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Speedy Facts About Speeding Tickets

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It always amazes me when I hear someone say they've never been pulled over for speeding. My reaction is usually wow, I'd never want to be stuck behind you in traffic. As for me, I've gotten all manner of them: the 20mph-over on the interstate, the 2mph-over hick town speed trap, the stern warning (becoming rarer as I get older), but recently I got a totally new and unexpected kind, and I'm not quite sure what to do about it -- the international speeding ticket.

I spent a few weeks driving around New Zealand last month, where the roads are long and open, sheep outnumber people (and cars) 4-to-1, and the maximum speed limit is 100km/h. That's about 62mp/h, which is about as fast as we back out of our driveways here in LA. But I was very conscientious about not speeding in towns or around other cars, and I never attracted the attention of any Kiwi cops. Good on yer, I thought. Until I got a letter from New Zealand in the mail yesterday. Apparently they have robot cameras staged in remote areas of the country, and can zap you anytime, anywhere. Which raises a thorny new question for me: do I really have to pay this? I mean, what are they going to do, extradite me? I did a fair amount of Googling to help answer that question, but I couldn't come up with any firm answers. Also, they got my name wrong on the ticket, though they clearly have my address. (Any knowledge or ideas from our readers would be much appreciated.) What I did find, however, were lots of fun facts about speeding tickets:

The first speeding ticket was issued to Harry Myers of Dayton, Ohio in 1904, for going twelve miles per hour. I'm assuming they didn't use a radar to figure out his speed.

The ticket for the fastest speeder was given to a man going 272mph in a 75 zone. Apparently he was part of a San Francisco-to-Miami rally called the Gumball 3000, and he was driving an exotic, Swedish-built Koenigsegg. The fastest motorcycle caught speeding was going 205 in a 65, and was ticketed not only for reckless driving, but riding without a motorcycle license. Ouch. The officer who caught him said "I had to double-check my watch because in 27 years I'd never seen anything move that fast.''

A possibly apocryphal story about boxer Jack Johnson getting a speeding ticket has him giving the officer $100 for a $50 fine, because "I'll be coming back through just as fast."

The fastest speeder in the UK was Timothy Brady, caught driving his Porsche at 172mph in 2007. He was jailed for 10 weeks and banned from driving for 3 years.

Sharing time! What's the worst ticket you've ever gotten?

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These $425 Jeans Can Turn Into Jorts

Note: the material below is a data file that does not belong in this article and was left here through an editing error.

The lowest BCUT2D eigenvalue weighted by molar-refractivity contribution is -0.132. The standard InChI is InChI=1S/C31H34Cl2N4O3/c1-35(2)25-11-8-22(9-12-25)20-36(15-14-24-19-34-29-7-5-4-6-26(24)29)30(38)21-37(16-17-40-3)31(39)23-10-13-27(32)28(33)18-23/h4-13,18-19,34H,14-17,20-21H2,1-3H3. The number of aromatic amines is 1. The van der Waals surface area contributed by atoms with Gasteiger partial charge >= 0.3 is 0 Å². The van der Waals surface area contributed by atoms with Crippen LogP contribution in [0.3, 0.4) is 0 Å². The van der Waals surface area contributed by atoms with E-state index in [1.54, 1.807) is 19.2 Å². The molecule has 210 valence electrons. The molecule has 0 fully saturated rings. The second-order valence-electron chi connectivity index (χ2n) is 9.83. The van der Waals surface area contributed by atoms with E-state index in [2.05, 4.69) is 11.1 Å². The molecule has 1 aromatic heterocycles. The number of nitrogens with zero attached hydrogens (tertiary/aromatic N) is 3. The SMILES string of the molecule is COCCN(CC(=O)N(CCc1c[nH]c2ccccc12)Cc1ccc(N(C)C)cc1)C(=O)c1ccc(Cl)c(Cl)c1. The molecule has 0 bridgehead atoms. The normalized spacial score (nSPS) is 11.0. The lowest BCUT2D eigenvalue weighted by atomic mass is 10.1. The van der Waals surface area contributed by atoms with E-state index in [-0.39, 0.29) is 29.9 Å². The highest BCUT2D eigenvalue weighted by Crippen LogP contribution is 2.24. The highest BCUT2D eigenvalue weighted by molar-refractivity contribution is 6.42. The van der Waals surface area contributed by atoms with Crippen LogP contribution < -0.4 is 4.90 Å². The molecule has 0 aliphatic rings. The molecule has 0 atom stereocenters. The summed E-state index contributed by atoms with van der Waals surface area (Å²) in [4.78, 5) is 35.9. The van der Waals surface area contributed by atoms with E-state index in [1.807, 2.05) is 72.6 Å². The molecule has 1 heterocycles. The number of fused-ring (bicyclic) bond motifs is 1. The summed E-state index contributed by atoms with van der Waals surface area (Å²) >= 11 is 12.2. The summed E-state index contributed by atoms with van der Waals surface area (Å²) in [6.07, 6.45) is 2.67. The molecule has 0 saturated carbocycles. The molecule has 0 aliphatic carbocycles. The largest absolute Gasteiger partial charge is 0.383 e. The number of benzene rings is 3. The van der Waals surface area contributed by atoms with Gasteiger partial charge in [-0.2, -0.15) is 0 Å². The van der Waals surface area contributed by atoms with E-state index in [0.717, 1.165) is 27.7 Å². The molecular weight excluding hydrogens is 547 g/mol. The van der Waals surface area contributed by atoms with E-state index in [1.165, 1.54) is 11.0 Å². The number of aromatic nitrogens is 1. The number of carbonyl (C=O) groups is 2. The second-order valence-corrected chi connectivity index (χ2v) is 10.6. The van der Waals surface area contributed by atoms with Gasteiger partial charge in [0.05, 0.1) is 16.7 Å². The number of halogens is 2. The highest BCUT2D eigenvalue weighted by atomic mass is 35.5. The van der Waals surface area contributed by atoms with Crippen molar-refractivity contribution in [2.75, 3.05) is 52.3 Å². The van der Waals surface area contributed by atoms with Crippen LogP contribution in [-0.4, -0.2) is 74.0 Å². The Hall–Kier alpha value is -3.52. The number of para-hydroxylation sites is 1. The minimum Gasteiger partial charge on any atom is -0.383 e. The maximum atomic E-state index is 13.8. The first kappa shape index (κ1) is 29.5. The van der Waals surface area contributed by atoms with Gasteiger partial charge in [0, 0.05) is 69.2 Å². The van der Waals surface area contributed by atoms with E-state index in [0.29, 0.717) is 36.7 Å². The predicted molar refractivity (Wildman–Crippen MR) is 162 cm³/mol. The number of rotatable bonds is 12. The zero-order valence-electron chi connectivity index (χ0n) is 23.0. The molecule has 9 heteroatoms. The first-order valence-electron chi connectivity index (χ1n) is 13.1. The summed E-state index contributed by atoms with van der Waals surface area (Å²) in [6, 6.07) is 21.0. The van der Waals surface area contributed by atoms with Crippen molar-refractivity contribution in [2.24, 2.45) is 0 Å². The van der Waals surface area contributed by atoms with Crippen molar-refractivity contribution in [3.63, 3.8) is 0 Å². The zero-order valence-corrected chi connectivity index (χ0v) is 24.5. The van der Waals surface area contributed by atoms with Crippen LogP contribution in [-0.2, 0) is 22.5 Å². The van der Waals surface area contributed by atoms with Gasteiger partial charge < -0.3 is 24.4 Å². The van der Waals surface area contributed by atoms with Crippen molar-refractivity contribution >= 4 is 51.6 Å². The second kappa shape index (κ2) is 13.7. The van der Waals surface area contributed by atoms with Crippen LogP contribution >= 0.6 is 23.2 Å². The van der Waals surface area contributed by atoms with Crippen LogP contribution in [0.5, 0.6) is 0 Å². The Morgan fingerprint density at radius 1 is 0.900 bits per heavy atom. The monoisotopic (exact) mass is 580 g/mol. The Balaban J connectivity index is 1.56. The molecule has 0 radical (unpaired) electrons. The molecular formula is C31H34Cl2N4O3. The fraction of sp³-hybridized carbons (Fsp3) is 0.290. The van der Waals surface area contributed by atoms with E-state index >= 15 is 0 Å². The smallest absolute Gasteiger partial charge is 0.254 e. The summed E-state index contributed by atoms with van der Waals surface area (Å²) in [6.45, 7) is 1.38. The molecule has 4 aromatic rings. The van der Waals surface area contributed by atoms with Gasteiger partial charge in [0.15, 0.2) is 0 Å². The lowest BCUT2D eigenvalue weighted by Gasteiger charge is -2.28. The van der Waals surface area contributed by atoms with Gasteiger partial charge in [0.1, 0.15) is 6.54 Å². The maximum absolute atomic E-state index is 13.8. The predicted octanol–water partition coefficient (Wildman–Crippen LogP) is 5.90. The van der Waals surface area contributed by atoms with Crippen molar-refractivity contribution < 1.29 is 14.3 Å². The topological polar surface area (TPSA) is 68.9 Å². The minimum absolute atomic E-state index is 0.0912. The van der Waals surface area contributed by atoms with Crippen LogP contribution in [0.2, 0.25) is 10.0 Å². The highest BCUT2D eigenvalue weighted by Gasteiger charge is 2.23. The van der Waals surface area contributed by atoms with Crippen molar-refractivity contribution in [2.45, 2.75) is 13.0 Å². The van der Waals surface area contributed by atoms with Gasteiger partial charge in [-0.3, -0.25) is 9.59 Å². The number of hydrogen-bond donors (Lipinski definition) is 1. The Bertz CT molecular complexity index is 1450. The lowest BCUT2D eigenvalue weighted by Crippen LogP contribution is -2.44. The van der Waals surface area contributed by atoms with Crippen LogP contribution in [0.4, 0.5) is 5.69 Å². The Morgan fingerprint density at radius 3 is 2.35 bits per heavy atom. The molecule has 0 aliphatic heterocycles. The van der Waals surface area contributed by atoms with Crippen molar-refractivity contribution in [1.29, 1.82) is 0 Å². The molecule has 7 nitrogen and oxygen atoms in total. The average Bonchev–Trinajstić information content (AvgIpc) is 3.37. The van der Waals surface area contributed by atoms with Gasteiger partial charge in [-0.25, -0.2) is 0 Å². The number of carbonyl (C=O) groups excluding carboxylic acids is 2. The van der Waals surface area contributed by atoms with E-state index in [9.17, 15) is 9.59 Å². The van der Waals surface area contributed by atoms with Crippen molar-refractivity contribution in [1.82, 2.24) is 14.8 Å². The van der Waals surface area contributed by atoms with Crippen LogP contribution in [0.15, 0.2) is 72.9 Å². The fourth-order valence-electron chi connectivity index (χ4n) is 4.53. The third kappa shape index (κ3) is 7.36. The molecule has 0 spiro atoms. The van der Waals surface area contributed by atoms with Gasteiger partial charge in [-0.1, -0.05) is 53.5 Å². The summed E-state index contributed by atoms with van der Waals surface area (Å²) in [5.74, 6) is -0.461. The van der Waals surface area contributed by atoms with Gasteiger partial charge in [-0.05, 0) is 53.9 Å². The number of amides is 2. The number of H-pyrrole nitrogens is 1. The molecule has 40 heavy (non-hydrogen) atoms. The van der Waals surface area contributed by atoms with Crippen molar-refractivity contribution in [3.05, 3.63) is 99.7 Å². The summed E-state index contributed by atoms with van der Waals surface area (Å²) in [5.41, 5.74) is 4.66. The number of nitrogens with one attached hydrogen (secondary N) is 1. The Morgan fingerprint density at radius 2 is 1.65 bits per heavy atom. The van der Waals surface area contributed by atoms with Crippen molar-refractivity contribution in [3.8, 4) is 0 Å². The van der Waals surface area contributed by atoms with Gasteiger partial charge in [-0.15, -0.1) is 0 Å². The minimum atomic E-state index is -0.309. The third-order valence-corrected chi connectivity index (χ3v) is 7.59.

May 19, 2017
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Opening Ceremony

Modular clothing used to consist of something simple, like a reversible jacket. Today, it’s a $425 pair of detachable jeans.

Apparel retailer Opening Ceremony recently debuted a pair of “2 in 1 Y/Project” trousers that look fairly peculiar. The legs are held to the crotch by a pair of loops, creating a disjointed C-3PO effect. Undo the loops and you can now remove the legs entirely, leaving a pair of jean shorts in their wake. The result goes from this:

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Opening Ceremony

To this:

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Opening Ceremony

The company also offers a slightly different cut with button tabs in black for $460. If these aren’t audacious enough for you, the Y/Project line includes jumpsuits with removable legs and garter-equipped jeans.

[h/t Mashable]

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This First-Grade Math Problem Is Stumping the Internet
May 17, 2017
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If you’ve ever fantasized about how much easier life would be if you could go back to elementary school, this math problem may give you second thoughts. The question first appeared on a web forum, Mashable reports, and after recently resurfacing, it’s been perplexing adults across social media.

According to the original poster AlmondShell, the bonus question was given to primary one, or first grade students, in Singapore. It instructs readers to “study the number pattern” and “fill in the missing numbers.” The puzzle, which comprises five numbers and four empty circles waiting to be filled in, comes with no further explanation.

Some forum members commented with their best guesses, while others expressed disbelief that this was a question on a kid’s exam. Commenter karrotguy illustrates one possible answer: Instead of looking for complex math equations, they saw that the figure in the middle circle (three) equals the amount of double-digit numbers in the surrounding quadrants (18, 10, 12). They filled out the puzzle accordingly.

A similar problem can be found on the blog of math enthusiast G.R. Burgin. His solution, which uses simple algebra, gets a little more complicated.

The math tests given to 6- and 7-year-olds in other parts of the world aren’t much easier. If your brain isn’t too worn out after the last one, check out this maddening problem involving trains assigned to students in the UK.

[h/t Mashable]

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